Pleasant surprises. Mind-bowing gifts and gestures. Try them with your spouse, children, friends, employees, parents, clients and see. Who doesn’t love them?

The fact is, I love surprising people because I love making people, especially the less fortunate among us, happy. That’s why pleasant surprises have become a staple at the annual graduation ceremony we host at our big banquet facility in Detroit.

The one we had on Thursday October 10, 2019 was indeed very special because it was also our 110th anniversary ceremony, hence the #1010for110 hashtag on our social media platforms.

Though Detroit Rescue Mission Ministries, DRMM, clocked 110 eight months earlier on February 14, 2019, we decided to combine the graduation and 110th anniversary celebrations at a date that appeared to suit the schedules of our graduates and special invitees.

That decision paid of. The male and female graduates were overjoyed that we deemed it necessary to celebrate their achievements in a big way. Many invitees and awardees not only showed up early but stayed till the end of the event, which was significant, given their tight schedules.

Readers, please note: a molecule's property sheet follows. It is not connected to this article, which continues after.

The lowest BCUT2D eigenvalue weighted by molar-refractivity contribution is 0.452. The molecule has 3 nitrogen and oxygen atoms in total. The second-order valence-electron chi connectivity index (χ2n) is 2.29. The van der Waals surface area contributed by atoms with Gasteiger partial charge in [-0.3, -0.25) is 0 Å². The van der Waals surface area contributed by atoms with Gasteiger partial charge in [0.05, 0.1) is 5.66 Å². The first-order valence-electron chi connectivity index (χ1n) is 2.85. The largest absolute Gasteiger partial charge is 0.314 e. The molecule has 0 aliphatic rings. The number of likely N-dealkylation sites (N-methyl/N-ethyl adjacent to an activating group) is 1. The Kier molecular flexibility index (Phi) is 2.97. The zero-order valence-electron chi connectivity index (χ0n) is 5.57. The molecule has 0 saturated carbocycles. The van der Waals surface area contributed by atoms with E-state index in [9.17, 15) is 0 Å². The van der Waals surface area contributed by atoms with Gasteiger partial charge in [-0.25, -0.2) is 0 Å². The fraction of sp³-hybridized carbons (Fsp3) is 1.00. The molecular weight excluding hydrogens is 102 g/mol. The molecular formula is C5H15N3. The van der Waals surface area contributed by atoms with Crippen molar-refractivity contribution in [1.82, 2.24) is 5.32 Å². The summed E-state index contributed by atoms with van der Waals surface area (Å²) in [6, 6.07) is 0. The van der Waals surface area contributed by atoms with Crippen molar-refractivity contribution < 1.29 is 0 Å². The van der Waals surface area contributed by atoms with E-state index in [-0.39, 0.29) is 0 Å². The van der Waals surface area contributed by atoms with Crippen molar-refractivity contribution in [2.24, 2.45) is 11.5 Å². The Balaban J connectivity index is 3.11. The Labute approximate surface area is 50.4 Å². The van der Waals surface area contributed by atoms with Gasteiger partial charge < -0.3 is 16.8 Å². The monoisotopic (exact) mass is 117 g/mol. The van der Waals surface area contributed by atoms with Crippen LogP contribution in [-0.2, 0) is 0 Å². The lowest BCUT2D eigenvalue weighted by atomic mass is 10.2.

The guest speeches were as exciting as the testimonies of the graduates, and our recognition of five outstanding youth volunteers.

As if those were not enough, the DRMM Choir raised edifying voices, with guests singing along, dancing and clapping.

Then came the time for surprises, and attendees were sitting on the edges of their seats and shedding tears of joy.

Four former clients received job offers, with Monday October 14 as start date. To further spice things up, we got four special guests to read and present them with their employment letters right there on stage. The audience loved it.

You need to have seen the glowing faces of the graduates who received new TV sets and assorted gift cards. Or the excitement of the guests. It was palpable.

To top it all, we gave two furnished brick homes to two deserving former clients. One almost passed out on stage. But nothing to worry about; we had reputable medical professionals on standby.

And by the time our chief operating officer, Barbara Willis, led the graduate processional, it was obvious the event was one to remember. One by one, the graduates – donning their beautiful clothes – walked majestically to the stage, collected their certificates, and shook hands with the dignitaries. For many of them – who were formerly homeless, stuck on alcohol and drugs, dejected or jobless – it was the first time they were celebrated openly – and by the high and low in society.

They smiled, they waved, they danced. You could tell they were happy and hopeful.

I was happy and hopeful about them too.

The Timeless Book sums it up this way: “Do to others as you would have them do to you.”

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